Your VA Application for Disability Compensation: Part 2 of 4
To catch up from the last writing, you just finished researching the ins and outs of your hypothetical disability: sinusitis. After searching the Internet, checking your Service Medical Records and verifying that you meet the criteria 38 CFR Part 4: Schedule of Ratings, you’re ready to talk to a Veteran Service Officer (VSO).
Before the meeting, be sure to have all your ducks in a row. I generally bring all documentation relevant to the specific injury or injuries with me along with a summary sheet. Avoid dropping your whole file on the person’s lap with the expectation that they will sort through it for you. Try to keep the summary sheet as short as possible – One to five pages, depending on the number of issues. Your documentation will be in addition to this (doctors’ opinions – civilian, VA, military). Always try to keep things as short as possible. Include a table of contents of your injuries. Here is a copy of an actual claim letter for sinusitis, allergic rhinitis and sleep apnea. It’s mine, so be gentle.
On evidence. One thing your evidence should have is a Nexus letter (hopefully from a doctor or your in your SMRs) explaining how the evidence in your file is relevant to the condition you have now. This can be tricky for new conditions secondary to service-connected conditions. See Jim Strickland’s advice on the subject. Never bring your originals anywhere. Take copies of your files with you in a folder to your VSO meeting.
One misunderstanding of many is that lay evidence counts very little because it is not “objective.” (lay evidence is a statement from the veteran or buddy letter that supports a claim). Not true according to Jandreau v. Nicholson, 492 F. 3d 1372 (Fed. Cir. 2007). That court held:
“In a veteran’s claim for benefits, lay evidence can be competent and sufficient to establish a diagnosis of a condition when (1) a layperson is competent to identify the medical condition, [such as a broken leg, but not a form cancer], (2) the layperson is reporting a contemporaneous medical diagnosis, or (3) lay testimony describing symptoms at the time supports a later diagnosis by a medical professional.”
This means the lay person cannot “render medical opinions, including etiology opionions,” but can provide testimony that is an eyewitness account of medical symptoms. Barr v. Nicholson, 21 Vet.App. 303, 307 (2007). According to Jandreau, “Contrary to the Veterans’ Court, the relevance of lay evidence is not limited to the third situation, but extends to the first two as well.” To that point, the VA had been guilty of largely disregarding personal statements because they were not “objective.” They were wrong and the Federal Circuit had the last say, binding future VA decisions. On that note, I would question anyone claiming VA Compensation adjudicators are “objective,” too, given that the government takes an unjustified position in 70 percent of veterans denials. This means VA adjudicators are not following the law.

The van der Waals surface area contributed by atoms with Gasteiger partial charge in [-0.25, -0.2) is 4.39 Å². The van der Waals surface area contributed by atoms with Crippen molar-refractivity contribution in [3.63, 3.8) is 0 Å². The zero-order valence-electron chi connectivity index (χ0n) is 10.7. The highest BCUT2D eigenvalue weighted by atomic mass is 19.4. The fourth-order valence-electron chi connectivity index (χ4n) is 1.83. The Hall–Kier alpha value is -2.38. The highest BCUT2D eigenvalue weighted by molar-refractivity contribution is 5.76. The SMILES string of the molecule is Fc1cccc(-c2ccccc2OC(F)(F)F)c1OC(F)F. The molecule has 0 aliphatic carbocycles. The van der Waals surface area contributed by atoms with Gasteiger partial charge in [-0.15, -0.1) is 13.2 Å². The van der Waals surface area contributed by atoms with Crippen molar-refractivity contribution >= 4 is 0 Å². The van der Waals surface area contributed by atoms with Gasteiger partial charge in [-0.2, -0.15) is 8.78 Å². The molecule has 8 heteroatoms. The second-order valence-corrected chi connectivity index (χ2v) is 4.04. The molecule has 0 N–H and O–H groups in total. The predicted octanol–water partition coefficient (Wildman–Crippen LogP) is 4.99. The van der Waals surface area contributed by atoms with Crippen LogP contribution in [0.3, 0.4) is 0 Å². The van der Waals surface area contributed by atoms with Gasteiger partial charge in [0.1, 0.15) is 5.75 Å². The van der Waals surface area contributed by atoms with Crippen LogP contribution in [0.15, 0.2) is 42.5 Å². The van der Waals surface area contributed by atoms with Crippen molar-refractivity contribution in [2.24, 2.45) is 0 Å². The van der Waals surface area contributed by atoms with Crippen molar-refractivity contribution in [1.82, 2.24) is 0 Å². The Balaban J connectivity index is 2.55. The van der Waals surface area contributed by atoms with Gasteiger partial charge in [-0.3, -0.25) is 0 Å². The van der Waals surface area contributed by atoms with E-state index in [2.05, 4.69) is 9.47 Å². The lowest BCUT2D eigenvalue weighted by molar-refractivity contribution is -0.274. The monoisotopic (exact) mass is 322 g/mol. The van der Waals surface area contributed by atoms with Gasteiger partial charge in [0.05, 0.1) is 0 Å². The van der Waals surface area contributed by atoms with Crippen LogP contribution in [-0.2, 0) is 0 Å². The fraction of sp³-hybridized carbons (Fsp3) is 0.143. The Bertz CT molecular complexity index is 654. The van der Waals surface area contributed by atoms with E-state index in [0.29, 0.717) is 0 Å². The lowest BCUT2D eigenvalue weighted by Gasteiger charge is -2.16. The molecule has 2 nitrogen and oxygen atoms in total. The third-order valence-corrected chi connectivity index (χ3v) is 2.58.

About the meeting. Be careful to never overwhelm your audience. The summary will keep your conversation focused. Also remember to be as friendly as possible. Many VSO’s make less that $35,000 per year and should be respected for their sacrifices to help us get the benefits we were promised.
VSO Selection. Not all VSO’s are created equal. Keep an open mind and shop around for the one you feel the most confident with handling your case. Some have less training or experience than others. Others have too many cases to directly manage effectively. The advantage for you will be the fact that you have your case already together. Talk to the VSO about how to further document your claim prior to filing it. If the VSO feels confident that you’re ready to go, go for it. One thing to consider, a bad VSO can squash your ability to appeal successfully by failing to notice shortfalls in your documentation before an appeal.
The application step does not require a VSO. You can fill out the VA claim online: VONAPP. The non-computer savvy veteran can download the Form 21-526 and fill it out manually or request that the VA mail one to you by calling 800-827-1000. This begins the process.
If doing this on your own, remember that there are many ways to skin a cat. You can be very general about the condition(s) or very specific. I have had success with both. Do not attempt to diagnose the condition yourself. For the sinus condition, you could merely state “sinus condition” or “problem breathing”. Or, you can be specific and state “sinusitis” if it is in your file. However, do not get cute and diagnose something that is not stated in your SMRs. List the symptoms, not the diagnosis (back pain with numbness down the legs, for example). Now, if you believe you have something like sciatica, then listing that after the symptoms may be fine. Again, this depends on your specific situation and comfort level.
Here is what the Department of Veterans Affairs provides about this process. It’s a little vague which explains why so many websites are espousing advice. An informed decision is always the best decision. Next we will talk about what the VA does after getting the claim.
Check out www.disabledveterans.org for more information. I’m no expert, but I’ve been where you’re going a time or two. Good luck.
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Benjamin Krause is an award winning investigative reporter, Veterans Benefits Law attorney, and disabled veteran of the US Air Force, where he served in its Special Operations Command. He attended Northwestern University and the University of Minnesota Law School using VA Vocational Rehabilitation. While in law school, Benjamin won his decade-long fight for full disability benefits and now helps others do the same with this website and his guide, the Voc Rehab Survival Guide for Veterans.